ALBUM REVIEW: Spawning Abhorrence – The Sleepless One (2016)


Lively and methodical technical guitar feast.

I’m totally aware that modern metal is either all about drums or all about guitars, this is a fact. While vocalists keep their talents reduced to some monotonous toilet flush, bass players are nonexistent except during the mid-tempos parts where there is some fret tapping or a little mini solo before the storm of decibels hits you again. That’s why I don’t have a problem with guitars taking over everything in an album, but they need to be as good as the ones in The Sleepless One.

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Spawning Abhorrence is not your typical technical/brutal death band, yes they have some of the elements of the genre that I mentioned before but the guitars rise and shine with an outstanding array of melodies, solos, tremolo picking or any other technique ever heard of. Still, they have managed not to make this album a masturbatory session only for string obsessed musicians. This is a total departure from their previous band or side project called Inquinamentum, a depressive/black metal band where guitar players Reuben Chadwick and Chris Fayers, but you can tell that they were already awesome players.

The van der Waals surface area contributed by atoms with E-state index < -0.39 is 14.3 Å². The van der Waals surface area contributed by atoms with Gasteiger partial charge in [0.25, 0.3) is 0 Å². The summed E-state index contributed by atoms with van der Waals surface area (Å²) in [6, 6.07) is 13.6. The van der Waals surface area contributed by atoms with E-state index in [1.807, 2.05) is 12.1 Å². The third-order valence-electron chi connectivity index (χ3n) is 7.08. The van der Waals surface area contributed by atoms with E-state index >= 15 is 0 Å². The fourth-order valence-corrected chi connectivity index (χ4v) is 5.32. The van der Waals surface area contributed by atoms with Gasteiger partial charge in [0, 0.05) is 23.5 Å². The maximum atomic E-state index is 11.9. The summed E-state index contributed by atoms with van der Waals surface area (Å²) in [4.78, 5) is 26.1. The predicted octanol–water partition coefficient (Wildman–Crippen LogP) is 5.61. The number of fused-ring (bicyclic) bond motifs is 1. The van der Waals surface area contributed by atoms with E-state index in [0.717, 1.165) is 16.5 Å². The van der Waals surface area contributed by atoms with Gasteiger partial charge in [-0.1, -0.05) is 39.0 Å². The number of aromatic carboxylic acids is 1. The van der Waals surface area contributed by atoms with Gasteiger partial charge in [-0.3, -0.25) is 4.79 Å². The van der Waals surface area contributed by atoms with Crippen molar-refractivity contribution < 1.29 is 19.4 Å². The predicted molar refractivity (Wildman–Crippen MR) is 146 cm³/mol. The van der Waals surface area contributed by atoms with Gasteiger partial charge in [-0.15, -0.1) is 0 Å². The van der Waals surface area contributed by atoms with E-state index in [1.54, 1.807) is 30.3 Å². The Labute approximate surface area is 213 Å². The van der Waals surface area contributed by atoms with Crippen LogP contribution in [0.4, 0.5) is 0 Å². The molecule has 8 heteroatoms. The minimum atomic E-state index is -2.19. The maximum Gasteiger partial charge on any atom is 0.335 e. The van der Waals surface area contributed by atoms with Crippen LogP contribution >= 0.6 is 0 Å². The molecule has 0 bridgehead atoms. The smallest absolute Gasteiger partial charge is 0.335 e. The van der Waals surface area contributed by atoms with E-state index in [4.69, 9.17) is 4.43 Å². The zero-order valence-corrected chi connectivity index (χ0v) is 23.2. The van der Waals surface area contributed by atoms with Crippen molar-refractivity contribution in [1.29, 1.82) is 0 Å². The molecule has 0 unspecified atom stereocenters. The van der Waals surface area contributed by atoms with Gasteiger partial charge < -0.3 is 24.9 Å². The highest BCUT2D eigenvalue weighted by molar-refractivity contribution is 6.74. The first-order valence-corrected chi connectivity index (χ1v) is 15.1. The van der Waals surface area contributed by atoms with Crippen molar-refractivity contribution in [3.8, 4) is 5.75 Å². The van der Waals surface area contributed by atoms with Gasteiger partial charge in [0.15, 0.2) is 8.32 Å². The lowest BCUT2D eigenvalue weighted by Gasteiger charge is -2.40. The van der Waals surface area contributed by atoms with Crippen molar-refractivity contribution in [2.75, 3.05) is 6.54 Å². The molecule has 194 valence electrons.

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The production is modern but not as sterile as most bands; also the programmed drums (?) sound pretty good, spot on sample choice and programming. The bass is audible and has a pretty awesome tone but is not always there. I liked the change of pace that “The Aeonian Dormancy” brings to the table after the two first tracks. The whole album but especially all the tracks individually are excellent. I love how epic “Nethermost” is, the insanity of “Extirpation” or the album opener “The Sleepless One”. The band reminds me of Soreption more than anything because of the palm muted riffs and variety, but I think Spawing are a little bit more groovy and less mechanical…and not as fucking weird. The only problem is that the album is a bit too long, not sure if it’s because of the length time, because of the production or because I’m just simply getting old. In any case this is a minor complaint. You can always put the whole thing on or just random tracks, equally satisfying.

I wasn’t expecting much when I saw the cover of this album but the magnificent guitar work really made listen to the whole thing. This is a savage album but one that is also fun to listen to because of the variety in the guitar department.




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